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Space Tourism: The Final Frontier?
What to do once you've seen the whole world

What's left to do when you've been everywhere? Space tourism, of course: the final frontier. 

People have been flying into space for centuries - at least in their minds and through science fiction. It is a respectable genre which dates back at least as far as Thomas More's 16-century Utopia and later, Gulliver's Travels by Jonathan Swift.

Science fiction really came into its own in the 20th century as science and inventions fired up our imaginations (and those of our parents and grandparents) through writers like Isaac Asimov and Arthur C. Clarke. And remember those comic books - Superman and Batman? Science fiction too.

space tourism - science-fiction booksMy own personal bookshelf

Until very recently, private space flight was also science fiction, a fanciful flight of the imagination rather than body, certainly not anything we'd see in our lifetimes.

Astronauts would reach the stars. We common mortals would not.

All this changed in April 2001 when the world's first space tourist, an American businessman, spent a week on the International Space Station (at a modest cost of US$20 million).

I've always loved astronomy (I had a telescope at 12) and science fiction (When Worlds Collide was the first full-length adult book I ever read), but I'll leave the magic of suborbital flight to others since the mere mention of weightlessness makes my motion-sick self utterly queasy.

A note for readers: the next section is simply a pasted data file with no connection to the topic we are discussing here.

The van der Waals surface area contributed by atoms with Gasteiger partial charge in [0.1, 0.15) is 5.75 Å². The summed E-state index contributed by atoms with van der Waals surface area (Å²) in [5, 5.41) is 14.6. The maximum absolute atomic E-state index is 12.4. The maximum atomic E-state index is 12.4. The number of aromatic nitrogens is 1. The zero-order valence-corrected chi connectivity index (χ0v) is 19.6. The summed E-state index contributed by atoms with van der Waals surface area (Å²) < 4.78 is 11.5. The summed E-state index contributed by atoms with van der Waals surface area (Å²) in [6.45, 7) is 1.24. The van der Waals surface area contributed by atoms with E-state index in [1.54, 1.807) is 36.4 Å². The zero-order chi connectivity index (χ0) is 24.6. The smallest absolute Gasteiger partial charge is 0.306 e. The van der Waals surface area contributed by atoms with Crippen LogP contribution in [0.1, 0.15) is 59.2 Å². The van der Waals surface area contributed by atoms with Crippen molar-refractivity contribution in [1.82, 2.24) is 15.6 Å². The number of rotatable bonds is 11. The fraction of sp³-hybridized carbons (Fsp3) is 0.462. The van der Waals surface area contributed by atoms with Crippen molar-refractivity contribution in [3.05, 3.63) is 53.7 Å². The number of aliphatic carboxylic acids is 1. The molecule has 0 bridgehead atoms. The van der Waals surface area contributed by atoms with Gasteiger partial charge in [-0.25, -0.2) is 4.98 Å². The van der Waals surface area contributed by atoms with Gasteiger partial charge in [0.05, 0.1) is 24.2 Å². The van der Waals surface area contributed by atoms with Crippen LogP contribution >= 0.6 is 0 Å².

Today, private space flight is a reality. You can simply buy a ticket and hop into space - more or less.

Here are some of your space tourism options.

The main company ferrying space tourists is Space Adventures. It is the first company to organize trips for civilians to the International Space Station by Soviet Soyuz craft (they take about 3.5 hours to get there but lengthy months of training to qualify). Or you can fly into suborbital space, about ten times as high as a commercial jet for just over US$100,000.

Snapping at everyone's heels is Richard Branson's Virgin Galactic, which plans to become the world's first private space airline when it starts using its own spaceships to fly people 100 km into suborbital space from a dedicated base in New Mexico. A test flight crashed in late 2014 but that has only made Virgin redouble its efforts to deploy safe spacecraft.

The newest on the block is Blue Origin, the brainchild of Jeff Bezos of Amazon.com fame. A test rocket has launched successfully and the company has opened its waitlist for the New Shepard space vehicle, a rocket-fired capsule which will detach in space and parachute to the ground. Prices haven't been announced yet but... that's what the mailing list is for.

Another relative newcomer is World View Enterprises, which is planning near-space balloon flights in 2016 for US$75,000. They'll fly 30km up, or three times the altitude of a normal passenger aircraft.

There's also XCor Aerospace, at US$100,000 for a suborbital flight in its Lynx craft, and Elon Musk's SpaceX Dragon, the first commercial craft to ferry cargo to the space station and back; they're now working on a passenger vehicle. 

If all of these are still a bit beyond what you'd like to invest, ZeroG offers a zero-gravity experience in a specially outfitted aircraft for a modest $5000 - space travel without the space, or the travel.

Just the sensation of being Supergirl or Wonder Woman for a while.

Space tourism aircraftVirgin Galactic / Irish Fireside / CC BY-SA 2.0

Tourism in space is still hugely expensive but money is being invested into this kind of travel. Also as more people sign up for flights - and they are lining up to do so - prices are bound to come down.

A few generations ago the final frontier was our atmosphere. Before that it was crossing the oceans.

Right now, it is space tourism.

What's next... time travel?

Would you travel in space if money were no object? What do you think of the idea?

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